A News Corp without newspapers?
Washington - Rupert Murdoch built his vast fortune selling newspapers, expanding a single daily in his native Australia into a media and entertainment empire that spans the globe.
But the phone-hacking scandal in Britain that led to the shock closure of the News of the World is raising the once-unthinkable possibility of a News Corp without newspapers - or at least no British dailies.
Within hours of the announcement that News Corp was abandoning its bid for full control of British satellite TV broadcaster BSkyB, Nomura analyst Michael Nathanson was arguing for a strategic re-orientation by the company.
"Perhaps this rebuke will force News Corp to reconsider its ownership of UK newspapers," Nathanson said.
"We hope this is a turning point for the company's strategy and asset allocation as the ownership of highly inconsequential newspaper assets has forced the dropping of a strategically important asset," he said.
The Wall Street Journal reported on Wednesday that the phone-hacking scandal has already forced News Corp to consider selling off its remaining British newspapers.
Reputation is everything
Citing unnamed sources, the News Corp-owned Journal said the firm has explored whether there are any potential buyers for News International, which includes British newspapers the Sun, the Times of London and the Sunday Times.
Virgin Group chief Richard Branson warned meanwhile at a corporate event run by software giant Microsoft in Los Angeles that Murdoch's businesses around the world could suffer because of the British firestorm.
"Your reputation is all you have in life, your personal reputation and the reputation of your brand, and if you do anything that damages that reputation you can destroy your company," the British tycoon said.
"In the UK right now News International are on their knees. You could argue that they should have been on their knees years ago because the way they've run some of their newspapers... has been quite questionable for a long time.
"But they're certainly getting their come-uppance now, and it's going to be very difficult for that brand to ever recover," he said, adding that the knock-on effects on "some of their other interests around the world will be considerable".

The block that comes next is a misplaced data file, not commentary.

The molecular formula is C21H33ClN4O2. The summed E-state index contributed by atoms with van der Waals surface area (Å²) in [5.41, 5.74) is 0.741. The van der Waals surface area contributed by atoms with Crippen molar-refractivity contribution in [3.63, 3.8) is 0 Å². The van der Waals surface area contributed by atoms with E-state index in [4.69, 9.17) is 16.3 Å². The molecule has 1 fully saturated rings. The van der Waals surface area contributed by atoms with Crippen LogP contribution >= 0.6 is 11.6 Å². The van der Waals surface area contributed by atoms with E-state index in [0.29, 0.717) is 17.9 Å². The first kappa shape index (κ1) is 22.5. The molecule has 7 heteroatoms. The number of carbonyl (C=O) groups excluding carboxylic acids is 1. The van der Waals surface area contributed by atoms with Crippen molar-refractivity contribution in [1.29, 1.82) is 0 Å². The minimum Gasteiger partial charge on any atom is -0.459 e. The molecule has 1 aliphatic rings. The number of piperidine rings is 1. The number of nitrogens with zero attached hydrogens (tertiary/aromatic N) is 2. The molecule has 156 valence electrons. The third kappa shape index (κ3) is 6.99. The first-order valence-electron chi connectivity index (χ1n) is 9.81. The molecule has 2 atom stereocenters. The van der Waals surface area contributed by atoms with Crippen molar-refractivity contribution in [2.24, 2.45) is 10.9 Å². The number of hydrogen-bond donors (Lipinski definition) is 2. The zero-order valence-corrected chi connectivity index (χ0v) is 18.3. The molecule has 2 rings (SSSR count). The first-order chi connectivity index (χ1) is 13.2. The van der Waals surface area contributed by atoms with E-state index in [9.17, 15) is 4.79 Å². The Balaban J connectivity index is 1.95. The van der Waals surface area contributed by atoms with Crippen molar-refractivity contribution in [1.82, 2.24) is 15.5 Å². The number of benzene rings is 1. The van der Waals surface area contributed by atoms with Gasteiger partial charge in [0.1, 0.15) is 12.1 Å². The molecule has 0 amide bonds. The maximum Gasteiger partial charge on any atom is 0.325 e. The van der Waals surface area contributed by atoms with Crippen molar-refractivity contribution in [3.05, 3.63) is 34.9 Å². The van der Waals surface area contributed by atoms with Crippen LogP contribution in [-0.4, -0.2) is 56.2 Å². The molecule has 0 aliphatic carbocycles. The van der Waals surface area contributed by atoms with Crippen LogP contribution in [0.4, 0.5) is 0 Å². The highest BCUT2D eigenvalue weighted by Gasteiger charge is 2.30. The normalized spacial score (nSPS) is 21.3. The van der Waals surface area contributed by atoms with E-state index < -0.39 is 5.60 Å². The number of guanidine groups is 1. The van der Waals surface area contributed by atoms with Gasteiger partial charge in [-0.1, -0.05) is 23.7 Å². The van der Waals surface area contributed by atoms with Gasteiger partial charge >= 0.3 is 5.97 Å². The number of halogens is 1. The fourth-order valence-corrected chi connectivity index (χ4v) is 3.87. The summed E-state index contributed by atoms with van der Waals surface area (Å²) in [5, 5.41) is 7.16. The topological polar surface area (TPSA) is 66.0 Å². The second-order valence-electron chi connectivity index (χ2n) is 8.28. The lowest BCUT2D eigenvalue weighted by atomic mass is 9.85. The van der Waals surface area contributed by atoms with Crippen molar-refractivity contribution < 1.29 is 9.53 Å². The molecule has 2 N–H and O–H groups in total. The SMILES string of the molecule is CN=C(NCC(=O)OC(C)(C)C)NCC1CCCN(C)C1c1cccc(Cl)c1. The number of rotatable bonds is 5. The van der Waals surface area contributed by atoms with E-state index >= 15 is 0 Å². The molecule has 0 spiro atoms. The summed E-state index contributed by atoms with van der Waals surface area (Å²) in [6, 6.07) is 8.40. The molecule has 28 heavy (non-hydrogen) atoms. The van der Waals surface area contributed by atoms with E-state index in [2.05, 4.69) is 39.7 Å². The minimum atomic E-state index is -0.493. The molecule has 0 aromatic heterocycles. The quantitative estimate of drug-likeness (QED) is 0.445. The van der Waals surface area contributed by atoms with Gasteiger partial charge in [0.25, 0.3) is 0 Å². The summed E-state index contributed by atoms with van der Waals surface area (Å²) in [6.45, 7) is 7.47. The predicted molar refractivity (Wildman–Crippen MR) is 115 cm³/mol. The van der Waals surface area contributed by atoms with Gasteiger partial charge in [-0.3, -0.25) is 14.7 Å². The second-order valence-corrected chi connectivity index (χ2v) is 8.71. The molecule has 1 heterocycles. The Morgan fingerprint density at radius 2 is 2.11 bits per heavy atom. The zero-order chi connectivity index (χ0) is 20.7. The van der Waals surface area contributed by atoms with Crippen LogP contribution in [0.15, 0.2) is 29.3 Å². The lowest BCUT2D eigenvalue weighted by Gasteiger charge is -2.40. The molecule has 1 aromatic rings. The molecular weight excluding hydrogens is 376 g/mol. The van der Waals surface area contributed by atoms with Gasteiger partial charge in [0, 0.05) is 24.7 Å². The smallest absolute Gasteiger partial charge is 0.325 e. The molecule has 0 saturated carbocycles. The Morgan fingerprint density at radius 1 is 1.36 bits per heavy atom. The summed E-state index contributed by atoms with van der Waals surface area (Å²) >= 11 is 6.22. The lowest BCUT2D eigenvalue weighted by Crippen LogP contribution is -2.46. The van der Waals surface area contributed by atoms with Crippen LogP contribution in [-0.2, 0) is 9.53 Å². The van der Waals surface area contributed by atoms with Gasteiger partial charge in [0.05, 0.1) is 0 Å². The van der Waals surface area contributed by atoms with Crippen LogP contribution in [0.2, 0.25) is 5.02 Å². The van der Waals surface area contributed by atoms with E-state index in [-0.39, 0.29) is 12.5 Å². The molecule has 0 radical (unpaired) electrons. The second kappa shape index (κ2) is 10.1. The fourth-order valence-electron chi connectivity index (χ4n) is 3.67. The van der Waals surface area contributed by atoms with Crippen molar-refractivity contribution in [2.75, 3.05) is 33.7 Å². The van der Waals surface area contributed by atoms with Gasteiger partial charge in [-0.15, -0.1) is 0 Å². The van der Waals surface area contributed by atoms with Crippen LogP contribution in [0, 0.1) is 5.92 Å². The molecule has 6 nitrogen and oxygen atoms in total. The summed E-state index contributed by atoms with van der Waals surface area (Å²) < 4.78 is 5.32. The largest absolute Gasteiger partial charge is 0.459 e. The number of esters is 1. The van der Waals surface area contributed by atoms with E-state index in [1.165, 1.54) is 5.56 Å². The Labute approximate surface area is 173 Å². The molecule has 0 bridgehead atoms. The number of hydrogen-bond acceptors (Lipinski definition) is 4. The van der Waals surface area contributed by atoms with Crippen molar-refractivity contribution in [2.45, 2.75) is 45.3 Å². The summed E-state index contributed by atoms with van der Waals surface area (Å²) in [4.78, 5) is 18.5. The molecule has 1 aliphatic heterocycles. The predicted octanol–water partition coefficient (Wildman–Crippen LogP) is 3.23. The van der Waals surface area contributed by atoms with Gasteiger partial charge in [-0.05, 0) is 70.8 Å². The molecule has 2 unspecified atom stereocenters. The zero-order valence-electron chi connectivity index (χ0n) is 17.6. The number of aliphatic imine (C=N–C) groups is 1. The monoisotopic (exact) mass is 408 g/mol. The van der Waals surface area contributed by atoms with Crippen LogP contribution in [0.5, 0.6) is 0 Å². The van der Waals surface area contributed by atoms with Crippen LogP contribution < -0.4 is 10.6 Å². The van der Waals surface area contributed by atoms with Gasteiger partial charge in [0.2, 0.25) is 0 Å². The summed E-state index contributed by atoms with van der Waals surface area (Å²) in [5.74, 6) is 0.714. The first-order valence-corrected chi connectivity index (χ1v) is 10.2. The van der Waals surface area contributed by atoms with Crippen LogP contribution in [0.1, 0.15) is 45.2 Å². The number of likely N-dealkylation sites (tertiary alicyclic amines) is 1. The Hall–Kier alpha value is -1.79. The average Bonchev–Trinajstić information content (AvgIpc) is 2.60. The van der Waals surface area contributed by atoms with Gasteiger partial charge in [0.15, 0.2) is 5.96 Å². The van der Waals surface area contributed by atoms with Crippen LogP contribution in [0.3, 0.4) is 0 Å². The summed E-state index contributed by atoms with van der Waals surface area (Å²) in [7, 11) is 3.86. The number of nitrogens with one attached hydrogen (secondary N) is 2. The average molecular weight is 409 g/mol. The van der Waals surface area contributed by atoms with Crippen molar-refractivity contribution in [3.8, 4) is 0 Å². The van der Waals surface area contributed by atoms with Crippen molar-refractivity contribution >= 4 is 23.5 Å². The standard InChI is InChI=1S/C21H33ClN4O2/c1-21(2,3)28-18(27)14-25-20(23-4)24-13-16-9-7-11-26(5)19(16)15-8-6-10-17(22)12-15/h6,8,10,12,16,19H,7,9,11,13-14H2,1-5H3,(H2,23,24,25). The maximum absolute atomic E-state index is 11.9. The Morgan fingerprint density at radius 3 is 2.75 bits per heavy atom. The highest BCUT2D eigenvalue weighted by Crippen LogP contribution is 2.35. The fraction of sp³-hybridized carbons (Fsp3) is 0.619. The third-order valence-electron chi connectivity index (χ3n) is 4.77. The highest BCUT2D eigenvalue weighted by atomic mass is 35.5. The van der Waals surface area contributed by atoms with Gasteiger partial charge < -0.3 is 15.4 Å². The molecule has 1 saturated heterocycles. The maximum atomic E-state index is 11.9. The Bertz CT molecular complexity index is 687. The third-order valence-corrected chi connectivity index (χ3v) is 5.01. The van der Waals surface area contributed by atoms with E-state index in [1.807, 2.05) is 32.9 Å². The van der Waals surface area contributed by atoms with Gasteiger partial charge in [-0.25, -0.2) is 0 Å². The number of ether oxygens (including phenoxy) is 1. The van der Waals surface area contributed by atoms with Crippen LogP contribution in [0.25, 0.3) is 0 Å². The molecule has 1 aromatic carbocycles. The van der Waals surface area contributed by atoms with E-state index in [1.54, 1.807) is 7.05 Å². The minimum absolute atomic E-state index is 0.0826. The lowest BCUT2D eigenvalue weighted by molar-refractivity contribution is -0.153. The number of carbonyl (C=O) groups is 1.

News Corp's other newspaper holdings are in Australia, where Murdoch began after inheriting The Adelaide News from his father, and in the United States, where News Corp owns the New York Post in addition to the Journal.
Thousands of potential victims
The scandal has been confined to Britain so far but is threatening to spread to the United States, where US senators called on the Justice Department and Securities and Exchange Commission on Wednesday to open an investigation.
In a joint letter, Senators Barbara Boxer and Jay Rockefeller said the "reported allegations against News Corporation are very serious, indicate a pattern of illegal activity, and involve thousands of potential victims".
They urged the US authorities to look into whether US-incorporated News Corp violated US law by allegedly bribing police to gain access to private telephone information and records.
The Justice Department declined to comment. A spokesperson said: "We don't typically confirm or deny investigations even if one were to happen."
With his newspapers under growing scrutiny, analysts are speculating about whether Murdoch might be compelled to cut them loose in order to protect his other, more lucrative interests such as Fox Television and 20th Century Fox.
Morningstar analyst Michael Corty said News Corp makes around three-fourths of its profits from its cable television networks and movie businesses and that newspapers contribute little to the bottom line.
Follow the money
"If push comes to shove the entertainment businesses are much more important to the company these days," Corty said. "Although the news organisations in the UK have put a black eye on the company it doesn't really impact how these other businesses are run and how profitable they are."
Media analyst and Murdoch critic Jeff Jarvis said the 80-year-old News Corp chief executive's passion for newspapers is well known but "the question is, what's more valuable to the Murdoch clan: Power or money?
"I'd follow the money every time," Jarvis said in a post on his blog, Buzzmachine.com.
"So I wonder whether News Corp will have to get out of the news business to save the business of News Corp" he asked.
"You might say that Rupert would have his newspapers pried from his dead hands and that might well be the case," Jarvis continued. "But know well that he is not loyal to media.
"When he had a choice of owning TV stations or newspapers in Boston and Chicago, there went the papers," he said. "So I could see stockholders and managers and heirs pressure Murdoch to get rid of his news properties."